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Justice for Camp Lejeune Toxic Water Victims

On August 10, 2022, President Joe Biden signed the Honoring our Promise to Address Comprehensive Toxics (PACT) Act. The PACT Act, which includes the Camp Lejeune Justice Act of 2022, could substantially benefit anyone who lived or worked at U.S. Marine Corps Base Camp Lejeune for at least 30 days between 1953 and 1987.

Thanks to the PACT Act, Camp Lejeune toxic water victims can finally file lawsuits after facing decades of frustrating denials and chronic suffering. Find out if you or a loved one is newly eligible to file a claim now.

Camp Lejeune Water Contamination Chemicals

Military personnel, civilian workers, and families living or working on U.S. Marine Corps Base Camp Lejeune were exposed to contaminated water for decades.

The Agency for Toxic Substances and Disease Registry (ATSDR) reported that in the early 1980s, two of Camp Lejeune’s water treatment plants – Tarawa Terrace and Hadnot Point – were contaminated with volatile organic compounds (VOCs).

The toxic materials were released into the groundwater from regular base operations and an off-base dry cleaning business. VOCs are known to cause cancer and many other serious health issues.

ATSDR determined that the VOCs found in Camp Lejeune water included:

  • Benzene
  • Dichloroethylene (DCE)
  • Tetrachloroethylene – also known as perchloroethylene (PCE)
  • Trichloroethylene (TCE)
  • Vinyl chloride
  • Other contaminants

Exposure to VOCs can cause a wide range of deadly health problems, including cancer and birth defects. In some areas, VOC levels were 400 times what safety standards allowed.

Thankfully, help has arrived. Victims can finally seek justice and financial compensation if they lived or worked at Camp Lejeune for at least 30 days between 1953 and 1987. This is a blessing for U.S. veterans who have been suffering — many of whom are older and now live in nursing homes.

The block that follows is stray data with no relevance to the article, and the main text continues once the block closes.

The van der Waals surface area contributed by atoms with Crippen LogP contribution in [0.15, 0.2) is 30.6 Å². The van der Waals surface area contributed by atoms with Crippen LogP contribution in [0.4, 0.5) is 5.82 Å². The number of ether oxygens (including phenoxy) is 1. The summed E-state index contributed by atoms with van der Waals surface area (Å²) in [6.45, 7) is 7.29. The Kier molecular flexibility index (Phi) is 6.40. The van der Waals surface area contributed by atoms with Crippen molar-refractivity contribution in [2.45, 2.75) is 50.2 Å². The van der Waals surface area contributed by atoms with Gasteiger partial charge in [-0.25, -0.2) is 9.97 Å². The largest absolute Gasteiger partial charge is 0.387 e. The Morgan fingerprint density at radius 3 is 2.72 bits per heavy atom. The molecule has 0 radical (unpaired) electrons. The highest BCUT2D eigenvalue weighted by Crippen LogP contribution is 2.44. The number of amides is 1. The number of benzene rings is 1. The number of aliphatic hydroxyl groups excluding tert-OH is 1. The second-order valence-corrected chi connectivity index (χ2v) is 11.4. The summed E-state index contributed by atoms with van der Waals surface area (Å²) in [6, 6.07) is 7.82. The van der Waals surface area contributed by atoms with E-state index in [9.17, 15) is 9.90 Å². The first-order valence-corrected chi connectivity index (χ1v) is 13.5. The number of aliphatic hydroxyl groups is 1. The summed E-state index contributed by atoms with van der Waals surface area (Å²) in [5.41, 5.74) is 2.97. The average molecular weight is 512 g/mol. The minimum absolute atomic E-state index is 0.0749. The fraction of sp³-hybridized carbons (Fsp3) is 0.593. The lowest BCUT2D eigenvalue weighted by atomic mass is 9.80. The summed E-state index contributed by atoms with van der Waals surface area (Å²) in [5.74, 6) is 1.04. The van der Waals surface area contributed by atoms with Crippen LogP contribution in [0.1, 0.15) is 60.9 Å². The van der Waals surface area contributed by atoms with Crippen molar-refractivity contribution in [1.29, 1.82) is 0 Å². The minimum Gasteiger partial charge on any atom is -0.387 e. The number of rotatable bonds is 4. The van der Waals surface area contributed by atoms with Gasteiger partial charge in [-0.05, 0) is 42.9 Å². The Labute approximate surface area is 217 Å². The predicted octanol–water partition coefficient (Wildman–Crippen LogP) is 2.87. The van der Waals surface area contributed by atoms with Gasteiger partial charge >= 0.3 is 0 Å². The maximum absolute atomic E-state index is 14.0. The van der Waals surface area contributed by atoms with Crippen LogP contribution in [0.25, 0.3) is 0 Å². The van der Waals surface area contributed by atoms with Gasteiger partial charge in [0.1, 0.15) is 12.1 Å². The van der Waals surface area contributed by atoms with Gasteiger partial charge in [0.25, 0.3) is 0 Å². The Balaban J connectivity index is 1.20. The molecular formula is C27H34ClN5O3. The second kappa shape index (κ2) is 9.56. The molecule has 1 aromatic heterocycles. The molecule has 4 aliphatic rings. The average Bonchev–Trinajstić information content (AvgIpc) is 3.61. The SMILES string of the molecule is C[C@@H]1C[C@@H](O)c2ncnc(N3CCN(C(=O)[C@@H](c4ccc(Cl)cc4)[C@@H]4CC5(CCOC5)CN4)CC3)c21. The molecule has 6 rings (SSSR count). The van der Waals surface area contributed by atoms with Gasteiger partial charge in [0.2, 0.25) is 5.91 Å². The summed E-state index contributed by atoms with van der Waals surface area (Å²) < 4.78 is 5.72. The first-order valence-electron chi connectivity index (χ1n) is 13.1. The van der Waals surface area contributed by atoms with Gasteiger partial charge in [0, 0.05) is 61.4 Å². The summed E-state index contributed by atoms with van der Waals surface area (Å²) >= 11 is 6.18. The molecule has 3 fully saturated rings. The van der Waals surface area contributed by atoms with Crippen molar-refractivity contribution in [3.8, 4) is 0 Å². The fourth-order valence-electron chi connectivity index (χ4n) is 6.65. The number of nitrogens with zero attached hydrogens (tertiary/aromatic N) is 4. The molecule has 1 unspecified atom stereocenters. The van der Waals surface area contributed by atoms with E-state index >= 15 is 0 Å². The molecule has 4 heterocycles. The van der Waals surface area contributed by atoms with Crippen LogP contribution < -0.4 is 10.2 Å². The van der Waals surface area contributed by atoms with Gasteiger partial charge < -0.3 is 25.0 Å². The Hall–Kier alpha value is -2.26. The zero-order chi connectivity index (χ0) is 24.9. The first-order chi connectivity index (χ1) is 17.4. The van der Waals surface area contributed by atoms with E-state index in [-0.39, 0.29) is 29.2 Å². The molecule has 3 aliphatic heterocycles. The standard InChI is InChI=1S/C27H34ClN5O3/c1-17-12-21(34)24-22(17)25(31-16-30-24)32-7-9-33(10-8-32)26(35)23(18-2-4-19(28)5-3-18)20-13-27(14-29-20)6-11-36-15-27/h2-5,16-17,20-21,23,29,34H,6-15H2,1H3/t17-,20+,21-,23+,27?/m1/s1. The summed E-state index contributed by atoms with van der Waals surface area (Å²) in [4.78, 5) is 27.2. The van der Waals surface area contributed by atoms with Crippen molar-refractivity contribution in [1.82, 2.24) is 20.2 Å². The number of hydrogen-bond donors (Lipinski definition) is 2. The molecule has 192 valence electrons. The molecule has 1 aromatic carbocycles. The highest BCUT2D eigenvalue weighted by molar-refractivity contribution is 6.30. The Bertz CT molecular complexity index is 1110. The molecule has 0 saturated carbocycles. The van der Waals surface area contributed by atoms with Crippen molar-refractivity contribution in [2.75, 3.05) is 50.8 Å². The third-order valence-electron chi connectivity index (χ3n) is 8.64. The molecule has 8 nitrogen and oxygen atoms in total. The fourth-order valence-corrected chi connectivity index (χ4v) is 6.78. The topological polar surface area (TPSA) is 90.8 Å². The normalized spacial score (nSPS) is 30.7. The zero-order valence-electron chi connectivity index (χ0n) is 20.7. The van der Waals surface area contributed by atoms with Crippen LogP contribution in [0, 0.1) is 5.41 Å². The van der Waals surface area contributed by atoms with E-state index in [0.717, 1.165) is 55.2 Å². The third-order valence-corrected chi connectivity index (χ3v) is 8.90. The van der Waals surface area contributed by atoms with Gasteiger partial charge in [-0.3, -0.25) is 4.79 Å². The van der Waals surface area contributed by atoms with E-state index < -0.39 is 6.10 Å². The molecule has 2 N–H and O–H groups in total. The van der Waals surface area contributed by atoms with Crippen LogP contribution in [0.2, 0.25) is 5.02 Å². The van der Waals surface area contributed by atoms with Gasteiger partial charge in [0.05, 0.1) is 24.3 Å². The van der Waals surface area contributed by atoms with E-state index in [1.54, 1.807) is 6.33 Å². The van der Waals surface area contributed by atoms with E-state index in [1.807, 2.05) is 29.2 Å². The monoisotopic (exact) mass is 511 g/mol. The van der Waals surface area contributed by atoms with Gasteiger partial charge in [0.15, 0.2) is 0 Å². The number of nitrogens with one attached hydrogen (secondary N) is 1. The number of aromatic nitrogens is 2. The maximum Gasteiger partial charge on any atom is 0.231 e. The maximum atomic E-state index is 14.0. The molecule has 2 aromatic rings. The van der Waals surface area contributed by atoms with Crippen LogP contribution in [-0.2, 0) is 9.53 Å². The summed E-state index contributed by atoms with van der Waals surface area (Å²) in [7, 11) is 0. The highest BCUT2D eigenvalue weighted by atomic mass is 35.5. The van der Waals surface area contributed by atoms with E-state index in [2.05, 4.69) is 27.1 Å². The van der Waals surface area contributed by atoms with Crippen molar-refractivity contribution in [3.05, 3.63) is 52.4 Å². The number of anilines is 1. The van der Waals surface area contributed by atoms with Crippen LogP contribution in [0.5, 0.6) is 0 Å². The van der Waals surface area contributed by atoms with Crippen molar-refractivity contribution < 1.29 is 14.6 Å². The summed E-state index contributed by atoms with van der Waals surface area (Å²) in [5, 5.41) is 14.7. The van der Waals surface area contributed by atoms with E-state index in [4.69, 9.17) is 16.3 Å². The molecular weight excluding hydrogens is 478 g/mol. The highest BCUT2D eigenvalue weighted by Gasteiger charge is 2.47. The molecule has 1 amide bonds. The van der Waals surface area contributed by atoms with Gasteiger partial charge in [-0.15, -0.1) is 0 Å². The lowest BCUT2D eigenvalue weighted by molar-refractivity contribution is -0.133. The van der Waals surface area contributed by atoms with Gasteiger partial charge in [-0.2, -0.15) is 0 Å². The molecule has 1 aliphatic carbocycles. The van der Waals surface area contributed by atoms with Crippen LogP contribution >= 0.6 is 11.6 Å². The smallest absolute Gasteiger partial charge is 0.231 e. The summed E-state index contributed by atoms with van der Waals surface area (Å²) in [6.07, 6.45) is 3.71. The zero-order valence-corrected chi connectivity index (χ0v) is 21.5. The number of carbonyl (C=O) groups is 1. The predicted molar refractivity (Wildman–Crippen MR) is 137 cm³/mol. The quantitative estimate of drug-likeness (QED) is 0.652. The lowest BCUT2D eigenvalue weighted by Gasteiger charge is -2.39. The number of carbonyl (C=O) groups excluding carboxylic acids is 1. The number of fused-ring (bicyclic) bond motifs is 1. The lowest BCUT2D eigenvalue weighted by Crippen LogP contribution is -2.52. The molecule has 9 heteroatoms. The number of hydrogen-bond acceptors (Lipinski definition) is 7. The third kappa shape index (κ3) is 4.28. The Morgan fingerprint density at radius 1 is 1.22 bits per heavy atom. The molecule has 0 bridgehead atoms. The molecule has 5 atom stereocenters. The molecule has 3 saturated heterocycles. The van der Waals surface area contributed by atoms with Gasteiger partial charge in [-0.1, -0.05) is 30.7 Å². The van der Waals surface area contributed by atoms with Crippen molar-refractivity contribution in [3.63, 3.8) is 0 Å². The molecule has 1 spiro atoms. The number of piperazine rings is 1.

Health Issues From Camp Lejeune Water

People living in the residential areas served by the two contaminated water systems were mainly enlisted families and unmarried service personnel.

Many people exposed were young families – including infants and children. Therefore, Camp Lejeune water contamination health issues affected a tragic range of victims, including women, young children, and infants.

Health issues associated with Camp Lejeune water include:

  • Birth defects: Birth defects reported in those born at Camp Lejeune include low birth weight, neural tube defects, oral cleft defects (like a cleft lip), and other major congenital malformations. Miscarriages and fetal deaths have also been reported.
  • Cancers: Camp Lejeune-related cancers include leukemia, bladder cancer, kidney cancer, liver cancer, multiple myeloma (cancer of plasma cells in the blood), and Non-Hodgkin’s lymphoma (cancer of the lymph system).
  • Heart disease: Marines and Navy personnel have suspected a link between Camp Lejeune contaminated water and heart disease for decades.
  • Neurological effects: Parkinson’s disease, memory problems, PTSD, motor difficulties, and other neurological disorders are linked to the toxic water.
  • Other conditions: Aplastic anemia (failure to make bone marrow) and other bone-marrow-related health problems have been linked to Camp Lejeune drinking water.

Some of these health issues (particularly Camp Lejeune-related cancers) could take long spans of time to develop and affect victims for the rest of their lives. Older U.S. veterans could turn to long-term care facilities to get care for chronic health problems, only to suffer even more due to nursing home neglect or abuse.

When Was the Camp Lejeune Water Contaminated?

Camp Lejeune water was contaminated between 1953 and 1987. Based on these dates, the oldest victims of Camp Lejeune could be in their late 80s or beyond today.

However, since babies were born on the base, people as young as 35 could still be dealing with chronic illnesses or disabilities that stem from Camp Lejeune water contamination.

Camp Lejeune Water Risk Factors

Those at the greatest risk of Camp Lejeune water poisoning were the Marines who trained on the base.